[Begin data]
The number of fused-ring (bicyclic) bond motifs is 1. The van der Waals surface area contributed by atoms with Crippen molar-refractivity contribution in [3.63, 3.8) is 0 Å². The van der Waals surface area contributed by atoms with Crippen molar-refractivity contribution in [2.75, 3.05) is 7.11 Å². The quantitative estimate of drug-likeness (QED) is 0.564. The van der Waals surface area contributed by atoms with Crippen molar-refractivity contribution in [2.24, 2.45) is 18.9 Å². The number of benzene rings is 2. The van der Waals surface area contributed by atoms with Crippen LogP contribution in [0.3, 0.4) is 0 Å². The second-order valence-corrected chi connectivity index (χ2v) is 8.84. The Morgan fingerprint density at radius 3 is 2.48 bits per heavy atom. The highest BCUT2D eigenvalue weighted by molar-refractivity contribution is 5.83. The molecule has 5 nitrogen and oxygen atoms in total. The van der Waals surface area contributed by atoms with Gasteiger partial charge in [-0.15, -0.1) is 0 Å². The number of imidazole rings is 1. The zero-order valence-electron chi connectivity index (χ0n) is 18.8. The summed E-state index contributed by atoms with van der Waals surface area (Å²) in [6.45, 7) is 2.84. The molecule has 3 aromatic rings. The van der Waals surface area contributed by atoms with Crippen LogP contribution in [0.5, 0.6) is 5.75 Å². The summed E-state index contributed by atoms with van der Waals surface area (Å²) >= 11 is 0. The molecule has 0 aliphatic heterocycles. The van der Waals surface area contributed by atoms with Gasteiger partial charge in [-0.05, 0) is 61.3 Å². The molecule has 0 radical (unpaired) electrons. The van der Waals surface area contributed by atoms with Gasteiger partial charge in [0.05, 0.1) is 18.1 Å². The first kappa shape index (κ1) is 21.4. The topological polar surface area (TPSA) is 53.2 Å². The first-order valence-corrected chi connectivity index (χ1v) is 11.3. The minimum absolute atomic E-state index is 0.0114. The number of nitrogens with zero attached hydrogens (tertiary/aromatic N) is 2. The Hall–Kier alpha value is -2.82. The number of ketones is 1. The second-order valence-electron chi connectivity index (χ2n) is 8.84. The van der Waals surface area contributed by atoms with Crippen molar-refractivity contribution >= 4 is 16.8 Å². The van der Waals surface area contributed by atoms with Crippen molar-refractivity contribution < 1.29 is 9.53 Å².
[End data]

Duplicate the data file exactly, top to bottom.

The number of fused-ring (bicyclic) bond motifs is 1. The van der Waals surface area contributed by atoms with Crippen molar-refractivity contribution in [3.63, 3.8) is 0 Å². The van der Waals surface area contributed by atoms with Crippen molar-refractivity contribution in [2.75, 3.05) is 7.11 Å². The quantitative estimate of drug-likeness (QED) is 0.564. The van der Waals surface area contributed by atoms with Crippen molar-refractivity contribution in [2.24, 2.45) is 18.9 Å². The number of benzene rings is 2. The van der Waals surface area contributed by atoms with Crippen LogP contribution in [0.3, 0.4) is 0 Å². The second-order valence-corrected chi connectivity index (χ2v) is 8.84. The Morgan fingerprint density at radius 3 is 2.48 bits per heavy atom. The highest BCUT2D eigenvalue weighted by molar-refractivity contribution is 5.83. The molecule has 5 nitrogen and oxygen atoms in total. The van der Waals surface area contributed by atoms with Gasteiger partial charge in [-0.15, -0.1) is 0 Å². The number of imidazole rings is 1. The zero-order valence-electron chi connectivity index (χ0n) is 18.8. The summed E-state index contributed by atoms with van der Waals surface area (Å²) in [6.45, 7) is 2.84. The molecule has 3 aromatic rings. The van der Waals surface area contributed by atoms with Crippen LogP contribution in [0.5, 0.6) is 5.75 Å². The summed E-state index contributed by atoms with van der Waals surface area (Å²) >= 11 is 0. The molecule has 0 aliphatic heterocycles. The van der Waals surface area contributed by atoms with Gasteiger partial charge in [-0.05, 0) is 61.3 Å². The molecule has 0 radical (unpaired) electrons. The van der Waals surface area contributed by atoms with Gasteiger partial charge in [0.05, 0.1) is 18.1 Å². The first kappa shape index (κ1) is 21.4. The topological polar surface area (TPSA) is 53.2 Å². The first-order valence-corrected chi connectivity index (χ1v) is 11.3. The minimum absolute atomic E-state index is 0.0114. The number of nitrogens with zero attached hydrogens (tertiary/aromatic N) is 2. The Hall–Kier alpha value is -2.82. The number of ketones is 1. The second-order valence-electron chi connectivity index (χ2n) is 8.84. The van der Waals surface area contributed by atoms with Crippen molar-refractivity contribution >= 4 is 16.8 Å². The van der Waals surface area contributed by atoms with Crippen molar-refractivity contribution < 1.29 is 9.53 Å².